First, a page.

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  1. #21
    My name is Sean and I am addicted to STXs smokeysevin's Avatar
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    Yes it does, Its a pressurized system, its low pressure based on the hose but you do get water there. That area isnt just dry when you flush. The casting on the header is hollow all the way to the tip so water gets down there first thing when you turn the hose on.

    Sean

  2. #22
    Seems to me this thread would be better served in the Open Discussion area. I don't think this is a "performance" topic . . . ???

    But as long as I'm here, I had a 2008 15F for many years. I did not have any issues with flushing the Ski after salt water rides. JB

  3. #23
    My name is Sean and I am addicted to STXs smokeysevin's Avatar
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    Quote Originally Posted by john belton View Post
    Seems to me this thread would be better served in the Open Discussion area. I don't think this is a "performance" topic . . . ???

    But as long as I'm here, I had a 2008 15F for many years. I did not have any issues with flushing the Ski after salt water rides. JB
    Yes thats correct, ill move it later.

    Sean

  4. #24
    steve45's Avatar
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    Sorry for dredging up an old thread, but it was linked from something else I was reading.

    Anyway, it would seem to me that when you replace the exhaust system components with new parts that it would be wise to apply a corrosion preventive coating to the water passages. I'm not talking about paint, I'm talking about industrial coatings. The metal has to be clean, so I don't know if you could do it to a used manifold. (Perhaps you could try to clean it with muriatic acid or something). Anyway, when I get to the point of replacing parts, that's what I plan to do.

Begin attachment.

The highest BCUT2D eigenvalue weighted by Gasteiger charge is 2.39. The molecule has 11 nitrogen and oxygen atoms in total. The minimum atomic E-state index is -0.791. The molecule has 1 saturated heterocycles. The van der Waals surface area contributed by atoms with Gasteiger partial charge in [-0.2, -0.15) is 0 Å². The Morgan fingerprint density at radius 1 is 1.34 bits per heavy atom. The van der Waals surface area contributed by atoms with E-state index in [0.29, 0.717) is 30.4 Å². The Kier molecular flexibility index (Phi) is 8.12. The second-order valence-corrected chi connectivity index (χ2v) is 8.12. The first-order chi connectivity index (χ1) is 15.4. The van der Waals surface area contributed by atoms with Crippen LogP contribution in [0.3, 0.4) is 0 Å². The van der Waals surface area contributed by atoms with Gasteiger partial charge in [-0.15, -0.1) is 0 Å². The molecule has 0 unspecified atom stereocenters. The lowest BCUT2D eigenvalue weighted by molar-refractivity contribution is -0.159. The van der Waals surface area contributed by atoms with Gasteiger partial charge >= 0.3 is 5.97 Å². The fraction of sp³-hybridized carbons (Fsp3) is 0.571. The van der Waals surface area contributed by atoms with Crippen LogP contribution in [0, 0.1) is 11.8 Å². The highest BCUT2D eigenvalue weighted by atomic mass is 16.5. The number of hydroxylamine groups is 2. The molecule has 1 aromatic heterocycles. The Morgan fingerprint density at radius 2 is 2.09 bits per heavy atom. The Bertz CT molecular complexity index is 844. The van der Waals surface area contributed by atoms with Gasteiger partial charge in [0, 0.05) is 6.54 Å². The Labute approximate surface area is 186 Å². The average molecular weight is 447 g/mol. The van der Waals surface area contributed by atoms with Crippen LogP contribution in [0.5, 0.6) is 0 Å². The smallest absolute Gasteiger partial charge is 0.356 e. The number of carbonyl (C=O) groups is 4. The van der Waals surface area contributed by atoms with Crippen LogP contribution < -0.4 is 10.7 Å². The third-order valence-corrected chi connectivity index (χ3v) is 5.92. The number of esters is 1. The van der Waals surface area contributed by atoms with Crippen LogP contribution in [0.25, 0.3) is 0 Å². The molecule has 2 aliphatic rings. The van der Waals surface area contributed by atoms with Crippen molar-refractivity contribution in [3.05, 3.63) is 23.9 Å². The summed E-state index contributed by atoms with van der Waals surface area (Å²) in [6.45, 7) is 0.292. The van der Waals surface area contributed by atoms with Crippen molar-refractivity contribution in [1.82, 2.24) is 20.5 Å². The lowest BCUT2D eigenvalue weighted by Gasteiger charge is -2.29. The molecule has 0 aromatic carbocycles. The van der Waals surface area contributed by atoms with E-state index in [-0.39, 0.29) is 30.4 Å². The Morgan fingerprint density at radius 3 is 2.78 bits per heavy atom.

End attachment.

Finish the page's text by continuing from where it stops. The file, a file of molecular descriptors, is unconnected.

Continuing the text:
5. #25

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    Back in the day, I used Jet Hot coatings on all my muscle car exhaust manifolds/headers. They would coat both internal and external surfaces. That stuff was awesome. Had a lifetime guarantee. I always wondered how that coating would perform on salt prone pwc cooling/exhaust components.


  6. #26

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    I've seen quite a few of these that were heavily corroded. Of course, proper maintenance is the key to making anything last. But I think the issue is that this exhaust system requires more than regular flushing or Salt Away.

    It seems to me that almost all of the corrosion starts from the outside, but under the blue rubber coupler. The corrosion is always on the outside of the stinger pipe that develops into holes, or near the compression rings, or on the outer flange on the waterbox. If the water flows only through the stinger and into the waterbox, these problems wouldn't occur and flushing would get rid of the salt. The problem is that some water gets pushed under the blue coupler, probably when the engine is revving high. When you flush at idle, there is much less pressure in the exhaust, so no fresh water is getting under the blue coupler. The salt gets trapped and stays there.

    The answer seems pretty simple. Regular maintenance should include removing the waterbox and cleaning the trapped salt.

    Another possible solution is the addition of some sort of gasket between the end of the stinger and the inside of the waterbox. A gasket that prevented any water from getting forced under the blue coupler would solve the problem.

    And yes, I have seen manifolds, stingers and waterboxes that were corroded in places other than under than the blue coupler. The ones I've seen were obviously due to neglect. If salt water sits in the hull, or salt is allowed to sit on these surfaces, the aluminum is bound to corrode. In these cases, the problem would have been avoided with an occasional fresh water rinse of the engine and compartment, and a little corrosion inhibitor sprayed on the motor and exhaust.

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